With one exception, those who form political society cede to it only their second-order rights of defense, restitution, and punishment. Indeed, because each individual is bound to preserve himself and, hence, to preserve his freedom, no one can cede more than these rights. To think that people seeking to avoid the dangers of the state of nature would put themselves under an unrestricted Hobbesian sovereign is “to think, that men are so foolish, that they take care to avoid what mischiefs may be done them by pole-cats or foxes; but are content, nay, think it safety, to be devoured by Hotis” (1980: §93). The one exception is that one’s entrance into political society also includes consent to taxation to fund the sanctioned functions of government (1980: §140). Indeed, this is the crucial element of consent. For consent to be subject to rightful defensive, restitutive, or retributive force by an established state is no more necessary than consent to be subject to such force in the state of nature. In contrast, state taxation that is not consented to is on a par with state of nature robbery. “[F]or I truly have no property in that, which another by right takes from me, when he pleases, against my consent” (1980: §138). The real problem for Locke that arises in connection with his attempt to provide a social contract justification for political society and the state is that consent has not in fact been given for the state’s taxation of its subjects and, hence, on Lockean grounds that taxation is theft.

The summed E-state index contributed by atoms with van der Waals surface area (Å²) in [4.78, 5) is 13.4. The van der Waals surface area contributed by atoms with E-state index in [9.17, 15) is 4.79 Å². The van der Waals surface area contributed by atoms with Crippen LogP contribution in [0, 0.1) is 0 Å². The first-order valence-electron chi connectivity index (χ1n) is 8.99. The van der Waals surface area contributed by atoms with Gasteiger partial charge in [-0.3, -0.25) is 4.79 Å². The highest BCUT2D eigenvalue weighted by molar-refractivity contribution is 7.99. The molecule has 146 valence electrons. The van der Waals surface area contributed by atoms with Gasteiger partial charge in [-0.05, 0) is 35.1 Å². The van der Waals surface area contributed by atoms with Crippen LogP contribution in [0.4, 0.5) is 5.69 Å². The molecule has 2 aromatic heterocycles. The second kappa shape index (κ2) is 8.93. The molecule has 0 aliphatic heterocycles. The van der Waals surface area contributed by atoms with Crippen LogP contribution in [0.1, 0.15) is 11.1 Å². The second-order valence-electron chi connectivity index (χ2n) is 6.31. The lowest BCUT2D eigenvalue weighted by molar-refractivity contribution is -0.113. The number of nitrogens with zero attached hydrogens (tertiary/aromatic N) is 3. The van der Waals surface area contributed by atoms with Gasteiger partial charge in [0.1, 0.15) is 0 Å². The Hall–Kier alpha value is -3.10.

The final two chapters of the Second Treatise are devoted to defending forceful resistance by individuals and by political society at large against overreaching state power. Locke’s core premise here is that all political rulers – be they monarchs or parliaments – remain subject to the basic moral constraints imposed by the law of nature. They are charged to protect and must not themselves infringe upon their subjects’ rights of life, liberty, and estate. In addition, existing rulers are bound to preserve the constitutional order that is created to serve those rights. Individuals and political society do agree to public authorities drawing the natural law closer by providing clear and known codifications of its strictures (1980: §135). If more fine-grained enacted laws and their administration can reasonably be construed as satisfying those strictures, members of political society are bound to abide by them even if they are not precisely the enacted laws or modes of administration which this or that member would most favor. Nevertheless, when legislation or executive action clearly violates a subject’s retained rights or the contract that exists between political society and its chosen ruler, forcible resistance is justified. That the present ruler has crossed the line is most clear when “a long train of abuses, prevarications and artifices” (1980: §225) make visible a design to act contrary to the retained rights of individuals or to his contractual obligations to political society.